This column’s readers know I have commented many times on the boom in middle-class consumption in Asia and what it means for Australian companies. By 2030, Asia will represent two thirds of the global middle class – a megatrend that has profound implications.
The latest interim profit-reporting season showed the benefit of owning Asia-exposed mid-cap companies: The A2 Milk Company, Bellamy’s Australia, IDP Australia, Treasury Wine Estates and others starred. Investors are taking big bets on companies hinged to China’s growth.
It’s fascinating how this trend will play out when another 2 billion Asians have extra income by 2030. Upgrading diets is an obvious first step: witness soaring demand for dairy-related products and baby formulas in China, for example. Our agriculture is a clear winner.
Education is another priority. The boom in international students in Australia is evidence of this trend. More Asian families joining the middle class means greater demand for western university education. That’s great for education-related stocks, such as IDP.
Tourism is another winner. As people join the middle class, more discretionary income is devoted to travel. Witness the huge growth in inbound Asian tourism to Australia, particularly from China. This trend is just starting and will have more power and duration than the market realises.
Then there are luxury goods. Watch the growth in companies that have tapped into cashed-up Asian consumers in retailing or food and beverages.
I’m not suggesting billions of emerging-class consumers will be rolling in cash and spending it on western products. But even a small lift in incomes will send ripples across the global economy given the sheer size of emerging markets. It will be the mother of all booms.
The viticulture industry is a clear winner from this trend as more emerging-market consumers get interested in wine. Treasury Wine Estates’ soaring share price in the past few years shows the rocket that Chinese consumption can put under earnings and market values.
Australian Vintage, a smaller wine producer, has a lower market profile. Prominent wine maker Brian McGuigan established the company in 1992 and it merged with Simeon Wines in 1994. The business was known as McGuigan Simeon Wines until February 2008.
Australian Vintage exports wines from McGuigan, Tempus Two, Nepenthe, Miranda and Passion Pop (if you can call that wine!). About 40 per cent of revenue is earned in the UK and Europe, making Australian Vintage more of a play on those market than Asia at this stage.
Total sales growth of 12 per cent in Asia for the first half of FY18 was marginally below expectations but Australian Vintage expects to make up the shortfall in the next six months.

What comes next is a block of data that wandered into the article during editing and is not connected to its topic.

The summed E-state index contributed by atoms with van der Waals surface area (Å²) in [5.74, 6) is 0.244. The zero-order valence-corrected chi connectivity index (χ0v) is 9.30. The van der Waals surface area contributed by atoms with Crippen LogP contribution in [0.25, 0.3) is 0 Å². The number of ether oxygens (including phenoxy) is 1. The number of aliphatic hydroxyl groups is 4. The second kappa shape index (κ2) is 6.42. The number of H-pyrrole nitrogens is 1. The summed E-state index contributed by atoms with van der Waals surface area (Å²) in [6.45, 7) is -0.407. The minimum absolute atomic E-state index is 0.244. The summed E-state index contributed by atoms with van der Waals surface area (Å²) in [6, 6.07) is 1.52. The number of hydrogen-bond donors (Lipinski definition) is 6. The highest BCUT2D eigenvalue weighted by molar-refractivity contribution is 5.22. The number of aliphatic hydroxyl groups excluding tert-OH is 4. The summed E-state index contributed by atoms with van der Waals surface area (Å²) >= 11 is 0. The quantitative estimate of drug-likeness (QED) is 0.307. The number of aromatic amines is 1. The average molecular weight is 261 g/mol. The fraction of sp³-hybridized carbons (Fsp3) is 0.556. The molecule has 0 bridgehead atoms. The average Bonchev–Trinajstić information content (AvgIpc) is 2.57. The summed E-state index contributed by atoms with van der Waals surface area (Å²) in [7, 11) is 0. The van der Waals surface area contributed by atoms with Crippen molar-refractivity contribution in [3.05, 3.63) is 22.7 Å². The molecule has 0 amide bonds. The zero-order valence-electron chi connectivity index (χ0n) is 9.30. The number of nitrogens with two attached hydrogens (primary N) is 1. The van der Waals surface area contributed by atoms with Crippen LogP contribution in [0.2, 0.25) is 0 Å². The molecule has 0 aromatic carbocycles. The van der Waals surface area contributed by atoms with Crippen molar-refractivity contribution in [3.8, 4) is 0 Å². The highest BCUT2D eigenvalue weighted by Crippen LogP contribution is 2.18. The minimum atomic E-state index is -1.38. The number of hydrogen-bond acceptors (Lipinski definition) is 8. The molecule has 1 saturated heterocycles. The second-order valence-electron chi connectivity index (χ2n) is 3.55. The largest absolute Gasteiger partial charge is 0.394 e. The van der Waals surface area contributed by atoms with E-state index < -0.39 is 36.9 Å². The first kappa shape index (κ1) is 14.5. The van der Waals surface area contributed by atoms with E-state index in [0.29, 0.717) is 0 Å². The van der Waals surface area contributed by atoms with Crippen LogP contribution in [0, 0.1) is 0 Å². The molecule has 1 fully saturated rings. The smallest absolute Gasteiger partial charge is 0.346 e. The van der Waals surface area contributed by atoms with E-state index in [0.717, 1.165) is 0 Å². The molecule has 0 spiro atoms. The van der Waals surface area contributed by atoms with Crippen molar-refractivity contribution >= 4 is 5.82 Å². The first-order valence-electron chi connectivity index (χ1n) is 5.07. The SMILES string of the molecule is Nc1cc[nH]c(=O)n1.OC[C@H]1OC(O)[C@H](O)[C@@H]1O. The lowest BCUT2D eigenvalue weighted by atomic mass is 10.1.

With that, sales to China grew 57 per cent in the year to December 2017, off a lower base and in line with wine-industry sales growth. But it shows the potential if Australian Vintage can build the profile of its key wines in the giant Chinese market.
An improving product mix is aiding growth. The Tempus Two label delivered 44 per cent sales growth and McGuigan’s premium Black Label brand is making bigger inroads in the UK.
Australian Vintage is also spending $19 million on infrastructure to improve operational efficiencies and, importantly, funding it out of surplus operating cash flow rather than taking on extra debt or issuing equity capital. That’s invariably a good sign.
The market liked the interim result: Australian Vintage shares have rallied from a 52-week low of 40 cents to 60 cents. A one-year total shareholder return (including dividends) of 42 per cent will please long-suffering investors who have held the stock for over a decade.
Some brokers have picked up the Australian Vintage story. South Australian firm Taylor Collison believes there is good potential for sales growth in the UK and rates the company’s improving sales mix thanks to rising Tempus Two and Nepenthe sales. Both products have higher price points and better profit margins.
Taylor Collison upgraded its price target for Australian Vintage to 68 cents in late February. That might prove a touch conservative if the firm keeps growing sales in the UK and Asia and if currency and growing conditions go its way.
As a micro-cap, Australian Vintage suits experienced investors who are comfortable with higher risk stocks. The Australian dollar/pound relationship is a key driver of earnings given the company’s UK exposure and currencies are notoriously hard to predict. Like other viticulture companies, Australian Vintage is exposed to weather and crop risk and the unpredictability of producing wines.
But the company’s long-term strategy to move from a bulk wine producer to a higher-quality wine maker is working and is needed to crack the expanding Asian middle-class market.
Australian Vintage is no Treasury Wine Estates. But it’s not priced like it either and could be one to watch as Asian and UK demand for Australian wine continues to grow.
Chartists will look for Australian Vintage to break through previous price resistance around 65 cents for confirmation that the next phase of its uptrend is starting.
Chart 1: Australian VintageSource: The Bull
• Tony Featherstone is a former managing editor of BRW, Shares and Personal Investor magazines. The information in this article should not be considered personal advice. It has been prepared without considering your objectives, financial situation or needs. Before acting on information in this article you should consider the appropriateness and accuracy of the information, regarding your objectives, financial situation and needs. Do further research of your own and/or seek personal financial advice from a licensed adviser before making any financial or investment decisions based on this article. All prices and analysis at April 11, 2018.